The song is called トイレの神様 ("Toilet God" though the term kamisama is not used for god and instead "megami" or goddess is used). Uemura lived with her grandma as a child and spent much time playing with her and learning from her. Uemura was not good at cleaning the toilet room so her grandma told her that a beautiful goddess lives in the toilet and if she cleaned it every day the goddess would make her into a beautiful woman. This memory forms the basis of the song. This song is so popular in Japan because many people can relate to her story. This story of happy memories and bitter loss is something we can all relate to. For me, the sentiment expressed in Uemura's story and simple chords really hits home this year (2010) as it was a year of great loss for me and my family, though through memories our mother ("grandma") lives on. (You can read about the meaning of the song here with some background.)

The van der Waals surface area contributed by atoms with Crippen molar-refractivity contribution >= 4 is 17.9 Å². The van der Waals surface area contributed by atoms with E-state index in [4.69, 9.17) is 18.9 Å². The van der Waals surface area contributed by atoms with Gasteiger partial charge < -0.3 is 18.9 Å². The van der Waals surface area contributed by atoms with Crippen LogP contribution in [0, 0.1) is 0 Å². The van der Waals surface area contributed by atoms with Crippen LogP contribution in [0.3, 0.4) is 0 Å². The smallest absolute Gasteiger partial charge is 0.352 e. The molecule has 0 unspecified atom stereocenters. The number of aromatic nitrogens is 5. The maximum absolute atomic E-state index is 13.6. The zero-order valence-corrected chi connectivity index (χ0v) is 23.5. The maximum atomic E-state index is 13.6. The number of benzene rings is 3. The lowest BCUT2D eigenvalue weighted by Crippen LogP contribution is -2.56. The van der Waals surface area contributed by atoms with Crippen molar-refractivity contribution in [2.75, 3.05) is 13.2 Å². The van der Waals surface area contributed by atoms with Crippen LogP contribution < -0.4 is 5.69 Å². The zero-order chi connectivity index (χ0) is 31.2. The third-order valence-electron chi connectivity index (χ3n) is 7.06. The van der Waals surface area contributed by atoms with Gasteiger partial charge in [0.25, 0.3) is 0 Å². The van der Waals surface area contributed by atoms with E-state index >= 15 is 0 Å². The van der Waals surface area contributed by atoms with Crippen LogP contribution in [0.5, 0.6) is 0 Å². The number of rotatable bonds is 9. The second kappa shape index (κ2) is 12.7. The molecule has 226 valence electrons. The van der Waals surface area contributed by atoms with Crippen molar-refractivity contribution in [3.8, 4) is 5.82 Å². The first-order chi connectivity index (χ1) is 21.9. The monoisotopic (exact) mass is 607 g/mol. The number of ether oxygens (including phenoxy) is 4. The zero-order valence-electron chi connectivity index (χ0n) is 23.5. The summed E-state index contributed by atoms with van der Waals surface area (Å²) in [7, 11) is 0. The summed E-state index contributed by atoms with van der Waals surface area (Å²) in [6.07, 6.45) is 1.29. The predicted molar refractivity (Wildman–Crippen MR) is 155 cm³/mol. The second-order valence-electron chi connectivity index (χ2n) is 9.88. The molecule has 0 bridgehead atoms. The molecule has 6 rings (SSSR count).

What's your Grandma story?
Shortly after my mother's passing, her grandson Kirk, who is now a young attorney with his own small children, created a short visual story of his memories with his grandma. Kirk lived just a few houses away from his grandma. His story is a great one, and one I was not aware of as I had already left home for college and then for work. His story will be of great interest too for his own children and my child when she is old enough to read.
Read my nephew Kirk's whole short story of his memories with his "Grandma Ruth" on his posterous blog.